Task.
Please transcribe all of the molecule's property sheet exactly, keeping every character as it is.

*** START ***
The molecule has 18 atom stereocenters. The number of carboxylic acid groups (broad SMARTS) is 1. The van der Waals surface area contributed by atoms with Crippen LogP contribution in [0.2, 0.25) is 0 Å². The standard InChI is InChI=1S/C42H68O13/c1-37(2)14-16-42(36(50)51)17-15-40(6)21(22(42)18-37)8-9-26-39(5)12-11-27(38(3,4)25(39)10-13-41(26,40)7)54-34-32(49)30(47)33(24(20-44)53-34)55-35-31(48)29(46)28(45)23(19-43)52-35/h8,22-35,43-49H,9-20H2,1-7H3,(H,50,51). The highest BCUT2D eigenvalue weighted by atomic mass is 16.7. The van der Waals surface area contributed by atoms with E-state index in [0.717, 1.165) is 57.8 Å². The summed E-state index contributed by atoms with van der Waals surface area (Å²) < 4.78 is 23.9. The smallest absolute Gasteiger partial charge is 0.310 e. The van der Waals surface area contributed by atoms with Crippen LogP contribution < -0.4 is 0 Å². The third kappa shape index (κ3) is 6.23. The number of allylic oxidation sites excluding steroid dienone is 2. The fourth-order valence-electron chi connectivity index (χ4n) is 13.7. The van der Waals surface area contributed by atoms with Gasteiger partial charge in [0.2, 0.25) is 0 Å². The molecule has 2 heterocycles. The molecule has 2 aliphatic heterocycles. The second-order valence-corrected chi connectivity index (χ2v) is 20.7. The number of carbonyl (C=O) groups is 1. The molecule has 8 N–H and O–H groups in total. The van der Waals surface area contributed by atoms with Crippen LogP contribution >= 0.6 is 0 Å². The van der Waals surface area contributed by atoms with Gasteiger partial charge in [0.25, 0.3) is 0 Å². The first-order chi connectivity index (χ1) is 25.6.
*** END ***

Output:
The molecule has 18 atom stereocenters. The number of carboxylic acid groups (broad SMARTS) is 1. The van der Waals surface area contributed by atoms with Crippen LogP contribution in [0.2, 0.25) is 0 Å². The standard InChI is InChI=1S/C42H68O13/c1-37(2)14-16-42(36(50)51)17-15-40(6)21(22(42)18-37)8-9-26-39(5)12-11-27(38(3,4)25(39)10-13-41(26,40)7)54-34-32(49)30(47)33(24(20-44)53-34)55-35-31(48)29(46)28(45)23(19-43)52-35/h8,22-35,43-49H,9-20H2,1-7H3,(H,50,51). The highest BCUT2D eigenvalue weighted by atomic mass is 16.7. The van der Waals surface area contributed by atoms with E-state index in [0.717, 1.165) is 57.8 Å². The summed E-state index contributed by atoms with van der Waals surface area (Å²) < 4.78 is 23.9. The smallest absolute Gasteiger partial charge is 0.310 e. The van der Waals surface area contributed by atoms with Crippen LogP contribution < -0.4 is 0 Å². The third kappa shape index (κ3) is 6.23. The number of allylic oxidation sites excluding steroid dienone is 2. The fourth-order valence-electron chi connectivity index (χ4n) is 13.7. The van der Waals surface area contributed by atoms with Gasteiger partial charge in [0.2, 0.25) is 0 Å². The molecule has 2 heterocycles. The molecule has 2 aliphatic heterocycles. The second-order valence-corrected chi connectivity index (χ2v) is 20.7. The number of carbonyl (C=O) groups is 1. The molecule has 8 N–H and O–H groups in total. The van der Waals surface area contributed by atoms with Crippen LogP contribution >= 0.6 is 0 Å². The van der Waals surface area contributed by atoms with Gasteiger partial charge in [0.25, 0.3) is 0 Å². The first-order chi connectivity index (χ1) is 25.6.